Freight rates for the Gulf Coast’s main clean tankers rose by 22% to Chile, 25% to the Caribbean and 38% to Brazil on April 5.
The reasons for this increase in freight rates
The cost of transporting cargoes of clean petroleum products on interregional routes in the Americas has skyrocketed. It has surpassed the levels seen at the height of the pandemic floating storage boom in April 2020. 200 million barrels of crude had been placed in floating storage, representing 5% of the world’s tanker fleet.
A number of factors have led to strong demand from charterers. On the one hand, increased demand for power generation and reduced refinery utilization rates. On the other hand, increased demand for diesel during the harvest season in Argentina and Brazil. As a result, rising demand quickly exhausted the tonnage of mid-range tankers on the US Gulf Coast.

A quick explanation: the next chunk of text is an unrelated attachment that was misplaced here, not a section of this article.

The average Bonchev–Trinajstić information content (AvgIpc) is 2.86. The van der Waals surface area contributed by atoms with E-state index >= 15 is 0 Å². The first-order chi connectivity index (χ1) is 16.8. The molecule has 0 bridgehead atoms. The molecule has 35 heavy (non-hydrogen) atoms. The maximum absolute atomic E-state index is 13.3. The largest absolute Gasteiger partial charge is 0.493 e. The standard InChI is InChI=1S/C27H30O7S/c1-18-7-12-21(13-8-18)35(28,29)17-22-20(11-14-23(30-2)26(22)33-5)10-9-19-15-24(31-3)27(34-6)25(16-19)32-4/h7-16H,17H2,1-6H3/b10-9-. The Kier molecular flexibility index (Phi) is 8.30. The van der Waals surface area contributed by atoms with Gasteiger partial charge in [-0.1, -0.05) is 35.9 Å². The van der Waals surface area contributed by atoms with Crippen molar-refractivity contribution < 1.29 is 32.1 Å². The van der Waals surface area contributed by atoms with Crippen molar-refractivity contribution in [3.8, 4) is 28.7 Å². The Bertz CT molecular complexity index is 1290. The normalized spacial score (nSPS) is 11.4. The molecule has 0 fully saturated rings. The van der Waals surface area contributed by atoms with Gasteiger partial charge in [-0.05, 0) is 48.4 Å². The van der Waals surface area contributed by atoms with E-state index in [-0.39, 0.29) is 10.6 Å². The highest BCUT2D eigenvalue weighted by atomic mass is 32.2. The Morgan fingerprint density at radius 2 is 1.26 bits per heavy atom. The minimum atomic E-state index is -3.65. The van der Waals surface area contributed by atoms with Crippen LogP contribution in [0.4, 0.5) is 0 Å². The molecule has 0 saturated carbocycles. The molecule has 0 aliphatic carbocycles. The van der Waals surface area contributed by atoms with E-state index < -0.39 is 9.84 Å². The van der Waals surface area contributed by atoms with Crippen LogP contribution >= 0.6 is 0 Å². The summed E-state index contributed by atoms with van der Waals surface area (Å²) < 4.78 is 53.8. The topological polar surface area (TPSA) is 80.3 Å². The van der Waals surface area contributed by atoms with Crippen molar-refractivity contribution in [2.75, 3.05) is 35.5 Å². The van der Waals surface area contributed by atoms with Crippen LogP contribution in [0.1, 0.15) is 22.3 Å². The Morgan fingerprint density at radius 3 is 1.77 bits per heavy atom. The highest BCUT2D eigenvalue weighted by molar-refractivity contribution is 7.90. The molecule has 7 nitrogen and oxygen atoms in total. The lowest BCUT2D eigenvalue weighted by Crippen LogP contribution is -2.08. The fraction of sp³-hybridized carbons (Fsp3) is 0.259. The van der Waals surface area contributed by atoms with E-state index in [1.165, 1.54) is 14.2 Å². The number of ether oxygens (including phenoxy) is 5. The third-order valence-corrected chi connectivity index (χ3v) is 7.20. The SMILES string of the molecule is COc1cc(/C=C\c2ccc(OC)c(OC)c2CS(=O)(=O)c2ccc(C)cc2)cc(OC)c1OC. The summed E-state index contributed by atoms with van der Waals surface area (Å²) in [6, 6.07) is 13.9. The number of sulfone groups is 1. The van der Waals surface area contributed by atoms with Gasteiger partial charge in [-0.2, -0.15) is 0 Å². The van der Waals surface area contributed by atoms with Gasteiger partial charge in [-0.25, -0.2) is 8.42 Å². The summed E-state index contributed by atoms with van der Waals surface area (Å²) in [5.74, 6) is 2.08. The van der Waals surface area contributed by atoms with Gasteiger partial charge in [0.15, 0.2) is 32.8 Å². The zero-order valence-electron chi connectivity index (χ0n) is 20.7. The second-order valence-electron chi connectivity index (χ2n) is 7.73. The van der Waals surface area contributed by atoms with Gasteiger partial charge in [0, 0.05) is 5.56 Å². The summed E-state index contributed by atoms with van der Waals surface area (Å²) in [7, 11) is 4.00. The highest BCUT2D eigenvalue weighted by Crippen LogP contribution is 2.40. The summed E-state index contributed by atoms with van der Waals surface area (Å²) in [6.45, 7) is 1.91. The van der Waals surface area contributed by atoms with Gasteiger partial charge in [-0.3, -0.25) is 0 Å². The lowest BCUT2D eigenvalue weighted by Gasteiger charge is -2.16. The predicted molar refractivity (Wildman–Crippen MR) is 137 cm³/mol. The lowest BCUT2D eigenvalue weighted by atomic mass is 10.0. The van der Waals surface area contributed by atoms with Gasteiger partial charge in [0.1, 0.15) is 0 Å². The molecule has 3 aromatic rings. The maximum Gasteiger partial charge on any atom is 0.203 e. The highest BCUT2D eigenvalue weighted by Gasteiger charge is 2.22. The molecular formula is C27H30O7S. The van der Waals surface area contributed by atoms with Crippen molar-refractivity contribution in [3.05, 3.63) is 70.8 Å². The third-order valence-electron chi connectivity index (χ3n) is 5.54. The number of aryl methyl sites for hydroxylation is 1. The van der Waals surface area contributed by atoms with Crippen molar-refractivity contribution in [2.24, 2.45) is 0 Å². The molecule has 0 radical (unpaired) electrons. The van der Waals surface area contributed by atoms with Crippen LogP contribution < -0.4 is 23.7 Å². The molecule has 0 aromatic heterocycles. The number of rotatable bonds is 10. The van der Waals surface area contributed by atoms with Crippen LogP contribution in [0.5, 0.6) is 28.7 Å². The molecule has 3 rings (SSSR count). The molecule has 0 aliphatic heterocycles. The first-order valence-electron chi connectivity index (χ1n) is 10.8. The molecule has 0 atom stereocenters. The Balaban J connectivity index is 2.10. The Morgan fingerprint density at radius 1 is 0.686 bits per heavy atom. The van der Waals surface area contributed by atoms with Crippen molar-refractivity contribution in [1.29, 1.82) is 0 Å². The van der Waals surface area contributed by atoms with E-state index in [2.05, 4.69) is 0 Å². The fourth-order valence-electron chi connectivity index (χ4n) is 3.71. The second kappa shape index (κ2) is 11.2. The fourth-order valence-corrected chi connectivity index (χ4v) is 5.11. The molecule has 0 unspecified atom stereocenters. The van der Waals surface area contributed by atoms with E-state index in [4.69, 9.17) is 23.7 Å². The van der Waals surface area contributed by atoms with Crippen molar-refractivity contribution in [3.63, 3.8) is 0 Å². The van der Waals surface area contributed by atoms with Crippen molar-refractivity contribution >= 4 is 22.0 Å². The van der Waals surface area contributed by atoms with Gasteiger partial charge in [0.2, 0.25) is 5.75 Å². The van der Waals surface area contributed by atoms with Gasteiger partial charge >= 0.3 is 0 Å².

A shipowner declares :
“There are no more tankers left to load quickly, the charterers have been trying to stay ahead of the curve, so they’re looking further out, until the second half of April.”
Charterers look for solutions
Charterers, pressed by demand, have to find the best time to load their cargoes for travel. A second shipowner commented:
“We used to see cargoes up to five days in advance, now we’re seeing an average of charterers looking to load eight days in advance.”
In fact, no fewer than 11 different cargoes of refined petroleum products were not covered at the end of the April 5 trading day.
To meet this challenge, charterers have chosen to increase the size of their cargoes. Some of them have increased cargo sizes from 38,000 tonnes to 60,000 tonnes. In this way, they hope to ease the pressure on the medium tonnage market. A shipbroker expresses his concerns on this subject.